Now more than ever, storing data is a huge deal. It hasn’t been for very long, of course. It’s only ever been since the late seventies and early eighties that large companies have really needed to store mass amounts of data. The history of how they did this is very interesting as well. The types of information they stored, the types of data racks they used, the entire story is fascinating when told from several different angles. Today we use a variety of different ways to store data, both digitally and physically. Most companies have a plethora of different options, from hot aisle containment to cold aisle containment and a wide variety of server racks, controlled containment rooms and other advanced methods. But this wasn’t always how it was. What follows is a short look at where computer containment started and where it’s been in the last couple decades.
- The sixties and the start
The digital age is commonly thought to have started in the mid nineties but this is far from the actual case. We didn’t get such advanced options as digital streaming, hot aisle containment and terabyte storage overnight. The true digital age began far back in the mid fifties when the military began to run a series of experiments on localized processing machines. Actually, for even more specific accuracy, the race to create these machines began with a couple prominent inventors way back in the second world war. After the war ended, the race continued with all of these scientists working, mostly with the military, to invent smarter and smarter processing machines that could handle an increasingly large number of tasks. During these very early stages, the machines weren’t what we think of today. Our computers today are everywhere, from our laps and pockets to embedded in the most functional parts of the international space station. Back then and in those days, computers were far from portable. They were, in all honesty, the furthest thing from portable. Most computers took up an an entire room, consisting mainly of several large ports and connected wires that the scientists actually had to navigate through to perform maintenance. Despite their size, they had far less processing power than even simple cell phones and flip phones have today. The computers that took humans to the moon had less processor power than a tablet does today. How’s that for progress?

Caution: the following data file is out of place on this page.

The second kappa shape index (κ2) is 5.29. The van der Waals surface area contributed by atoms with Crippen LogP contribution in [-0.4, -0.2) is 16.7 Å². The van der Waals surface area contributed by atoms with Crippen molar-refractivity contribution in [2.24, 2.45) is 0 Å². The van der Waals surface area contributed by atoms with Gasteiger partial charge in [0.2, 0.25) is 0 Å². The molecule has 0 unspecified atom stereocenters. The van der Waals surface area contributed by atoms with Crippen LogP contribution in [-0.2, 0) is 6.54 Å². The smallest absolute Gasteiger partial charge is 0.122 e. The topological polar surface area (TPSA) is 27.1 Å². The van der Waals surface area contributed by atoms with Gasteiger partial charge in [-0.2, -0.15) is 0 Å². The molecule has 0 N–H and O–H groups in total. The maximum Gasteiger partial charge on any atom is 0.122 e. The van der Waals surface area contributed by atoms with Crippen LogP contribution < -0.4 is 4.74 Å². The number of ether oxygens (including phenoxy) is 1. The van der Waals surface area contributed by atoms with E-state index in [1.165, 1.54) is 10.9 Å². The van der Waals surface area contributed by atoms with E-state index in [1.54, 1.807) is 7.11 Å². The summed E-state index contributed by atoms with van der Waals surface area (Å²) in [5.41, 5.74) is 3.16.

The rise of common computers
For the next two to two and a half decades, computers didn’t change much. They stayed huge, unwieldy and generally restricted for military and research use. But then, during the early eighties, something happen. Advances in containment and processing technology, not yet our advanced hot aisle containment, streaming but closer, brought the computer into a moderate to large scale use in businesses. Suddenly financial and business transactions were able to be performed a lot faster than they had been before. This was the early digital revolution, one that was partially hidden from the public eye. But for many office and business workers of the decade, it was a a rapid change they had to get used to. This progressed into the mid and late eighties when these computers slowly began to creep into homes as well. Video game consoles were popular as well which were basically modified computers anyway. But the true digital home revolution was just getting underway.
Into the future
Of course, the rest is history, isn’t it? Home computers really took off in the mid nineties and the internet soon followed though it had actually been a military network for much longer. The first military network that became the internet started in the early eighties and was later changed for public consumption. Nowadays, the world essentially runs on the internet. Ironically enough, all of the world’s data passes through huge, hot aisle containment and cold aisle containment servers in large underground chambers not dissimilar to the chambers where computers were first built. And now, the future is wide open. Here’s to thinking about the next five decades of computer and digital development and all of the unimaginable things they might possibly bring us.